Date: Monday, June 4, 2018
Session Time: 4:30pm-6:00pm
Presentation Time: 4:30pm-4:42pm
Location: Room 618/619/620
Objective: Macrophage is involved in the pathogenesis of I/R injury and allograft rejection. However, the mechanisms underlying this is vastly unknown. This study aims to identify the role of macrophage derived endoplasmic reticulum (ER) stress sensor IRE1α in renal allograft rejection.
Methods: BALB/c kidneys were transplanted into bi-nephrectomized macrophage-specific IRE1α knockout (KO) B6 mice or their wildtype (WT) littermate. Graft survival and renal function were monitored until death or POD120. Rejection is confirmed by histology. Flow cytometry was performed to phenotype graft infiltrating cells. RNAseq and qPCR were used to analyze gene profile.
Results: WT renal allografts recruited host monocyte-macrophages as early as at POD2, with an increased gene expression of the ER stress inducer BiP and its downstream XBP1s, as well as macrophage activation markers, MIP-1γ and CD68. The WT recipients succumbed to renal failure within 60 days due to severe rejection. In contrast, majority of the KO allografts survived >120 days, with minimal cellular infiltration, better renal function and intact renal structure. To determine the effect of macrophage depletion of IRE1α in early phase of transplantation, phenotypical analysis were performed on the graft infiltrating cells at POD2-14. IRE1α depletion did not impair the early recruitment and activation of macrophage. Similar numbers and activation phenotypes (CCR2+CD86hiMHCIIhi) of infiltrating macrophages were observed at POD2 and 6 in both WT and KO allografts. Interestingly, macrophage expression of Mer tyrosine kinase receptor (MerTK) and M2 marker CD206 were significantly upregulated in KO allograft. This correlates with the subsequent resolution of acute rejection in KO allografts by POD14. At POD90, recipient-derived macrophage in KO mice converted to renal resident macrophage with similar phenotype as in naïve kidney.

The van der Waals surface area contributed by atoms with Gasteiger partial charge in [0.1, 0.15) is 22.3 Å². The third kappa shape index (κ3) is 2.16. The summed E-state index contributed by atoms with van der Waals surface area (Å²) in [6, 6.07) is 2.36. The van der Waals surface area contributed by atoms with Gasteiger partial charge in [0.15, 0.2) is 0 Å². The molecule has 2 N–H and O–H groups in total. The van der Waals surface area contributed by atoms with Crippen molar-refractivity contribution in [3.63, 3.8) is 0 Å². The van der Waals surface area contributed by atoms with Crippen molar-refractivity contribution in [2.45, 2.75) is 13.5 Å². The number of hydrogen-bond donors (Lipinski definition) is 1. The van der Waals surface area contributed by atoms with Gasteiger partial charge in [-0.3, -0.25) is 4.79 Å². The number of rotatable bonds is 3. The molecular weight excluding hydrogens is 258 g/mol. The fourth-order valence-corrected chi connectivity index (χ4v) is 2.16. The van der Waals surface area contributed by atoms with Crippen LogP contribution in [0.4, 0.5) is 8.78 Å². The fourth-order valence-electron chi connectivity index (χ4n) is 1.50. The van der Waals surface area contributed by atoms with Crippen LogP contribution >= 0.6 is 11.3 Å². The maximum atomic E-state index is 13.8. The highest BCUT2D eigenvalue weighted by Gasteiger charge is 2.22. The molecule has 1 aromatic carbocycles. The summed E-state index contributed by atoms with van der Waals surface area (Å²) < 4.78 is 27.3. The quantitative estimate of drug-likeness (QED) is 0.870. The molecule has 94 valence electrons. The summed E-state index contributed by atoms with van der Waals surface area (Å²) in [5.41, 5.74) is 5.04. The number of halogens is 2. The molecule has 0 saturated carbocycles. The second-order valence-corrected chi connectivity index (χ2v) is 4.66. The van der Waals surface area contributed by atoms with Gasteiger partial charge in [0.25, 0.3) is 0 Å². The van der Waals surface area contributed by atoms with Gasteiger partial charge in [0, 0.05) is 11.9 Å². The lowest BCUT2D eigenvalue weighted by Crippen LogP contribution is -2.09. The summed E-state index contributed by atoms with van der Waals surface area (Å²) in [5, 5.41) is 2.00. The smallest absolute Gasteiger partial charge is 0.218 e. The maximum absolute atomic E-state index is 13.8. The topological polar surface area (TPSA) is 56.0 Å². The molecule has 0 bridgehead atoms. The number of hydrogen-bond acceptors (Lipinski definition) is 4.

Conclusions: These data support that ER stress sensor IRE1α deficiency promotes macrophage polarization and renal allograft acceptance. Given the important role of MerTK in efferocytosis and tissues repair, the data suggest that renal allograft protection by macrophage IRE1α depletion may be attributed to the enhanced efferocytosis and tissue repair, linking the ER stress response to efferocytosis pathways.
CITATION INFORMATION: Qiu L., Wang J-.J., Yeap X., Fang D., Zhang J. Endoplasmic Reticulum Stress Sensor IRE1α Deficiency Promotes Infiltrating Macrophage Polarization and Induces Long-Term Renal Allograft Acceptance in Mice Am J Transplant. 2017;17 (suppl 3).
To cite this abstract in AMA style:Qiu L, Wang J-J, Yeap X, Fang D, Zhang J. Endoplasmic Reticulum Stress Sensor IRE1α Deficiency Promotes Infiltrating Macrophage Polarization and Induces Long-Term Renal Allograft Acceptance in Mice [abstract]. https://atcmeetingabstracts.com/abstract/endoplasmic-reticulum-stress-sensor-ire1-deficiency-promotes-infiltrating-macrophage-polarization-and-induces-long-term-renal-allograft-acceptance-in-mice/. Accessed August 3, 2021.
« Back to 2018 American Transplant Congress